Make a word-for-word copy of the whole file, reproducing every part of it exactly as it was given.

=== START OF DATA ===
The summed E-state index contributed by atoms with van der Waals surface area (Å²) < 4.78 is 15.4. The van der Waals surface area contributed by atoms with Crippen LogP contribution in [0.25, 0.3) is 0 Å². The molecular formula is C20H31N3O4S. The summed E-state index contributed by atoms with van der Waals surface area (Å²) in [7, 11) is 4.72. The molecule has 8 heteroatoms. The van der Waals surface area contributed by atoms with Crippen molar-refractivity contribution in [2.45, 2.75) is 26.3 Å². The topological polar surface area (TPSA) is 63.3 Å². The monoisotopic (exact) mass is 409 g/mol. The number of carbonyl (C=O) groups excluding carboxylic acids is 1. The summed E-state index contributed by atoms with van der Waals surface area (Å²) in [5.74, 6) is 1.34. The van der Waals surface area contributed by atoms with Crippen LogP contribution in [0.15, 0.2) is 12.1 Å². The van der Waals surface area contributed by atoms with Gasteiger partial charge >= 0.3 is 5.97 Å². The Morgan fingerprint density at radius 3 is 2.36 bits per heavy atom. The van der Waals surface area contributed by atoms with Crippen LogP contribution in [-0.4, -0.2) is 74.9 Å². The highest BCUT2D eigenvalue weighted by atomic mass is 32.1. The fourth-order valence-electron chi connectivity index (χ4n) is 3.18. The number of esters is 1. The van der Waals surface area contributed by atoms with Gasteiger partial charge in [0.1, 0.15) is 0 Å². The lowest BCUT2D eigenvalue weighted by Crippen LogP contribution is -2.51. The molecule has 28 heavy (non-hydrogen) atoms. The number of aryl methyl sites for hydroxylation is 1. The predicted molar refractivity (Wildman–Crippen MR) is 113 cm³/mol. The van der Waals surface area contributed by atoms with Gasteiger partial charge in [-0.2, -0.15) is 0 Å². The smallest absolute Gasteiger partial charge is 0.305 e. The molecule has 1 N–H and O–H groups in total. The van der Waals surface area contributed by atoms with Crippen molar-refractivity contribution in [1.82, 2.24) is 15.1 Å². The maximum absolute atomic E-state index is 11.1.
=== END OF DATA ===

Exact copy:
The summed E-state index contributed by atoms with van der Waals surface area (Å²) < 4.78 is 15.4. The van der Waals surface area contributed by atoms with Crippen LogP contribution in [0.25, 0.3) is 0 Å². The molecular formula is C20H31N3O4S. The summed E-state index contributed by atoms with van der Waals surface area (Å²) in [7, 11) is 4.72. The molecule has 8 heteroatoms. The van der Waals surface area contributed by atoms with Crippen molar-refractivity contribution in [2.45, 2.75) is 26.3 Å². The topological polar surface area (TPSA) is 63.3 Å². The monoisotopic (exact) mass is 409 g/mol. The number of carbonyl (C=O) groups excluding carboxylic acids is 1. The summed E-state index contributed by atoms with van der Waals surface area (Å²) in [5.74, 6) is 1.34. The van der Waals surface area contributed by atoms with Crippen LogP contribution in [0.15, 0.2) is 12.1 Å². The van der Waals surface area contributed by atoms with Gasteiger partial charge >= 0.3 is 5.97 Å². The Morgan fingerprint density at radius 3 is 2.36 bits per heavy atom. The van der Waals surface area contributed by atoms with Crippen LogP contribution in [-0.4, -0.2) is 74.9 Å². The highest BCUT2D eigenvalue weighted by atomic mass is 32.1. The fourth-order valence-electron chi connectivity index (χ4n) is 3.18. The number of esters is 1. The van der Waals surface area contributed by atoms with Gasteiger partial charge in [0.1, 0.15) is 0 Å². The lowest BCUT2D eigenvalue weighted by Crippen LogP contribution is -2.51. The molecule has 28 heavy (non-hydrogen) atoms. The number of aryl methyl sites for hydroxylation is 1. The predicted molar refractivity (Wildman–Crippen MR) is 113 cm³/mol. The van der Waals surface area contributed by atoms with Gasteiger partial charge in [-0.2, -0.15) is 0 Å². The smallest absolute Gasteiger partial charge is 0.305 e. The molecule has 1 N–H and O–H groups in total. The van der Waals surface area contributed by atoms with Crippen molar-refractivity contribution in [1.82, 2.24) is 15.1 Å². The maximum absolute atomic E-state index is 11.1.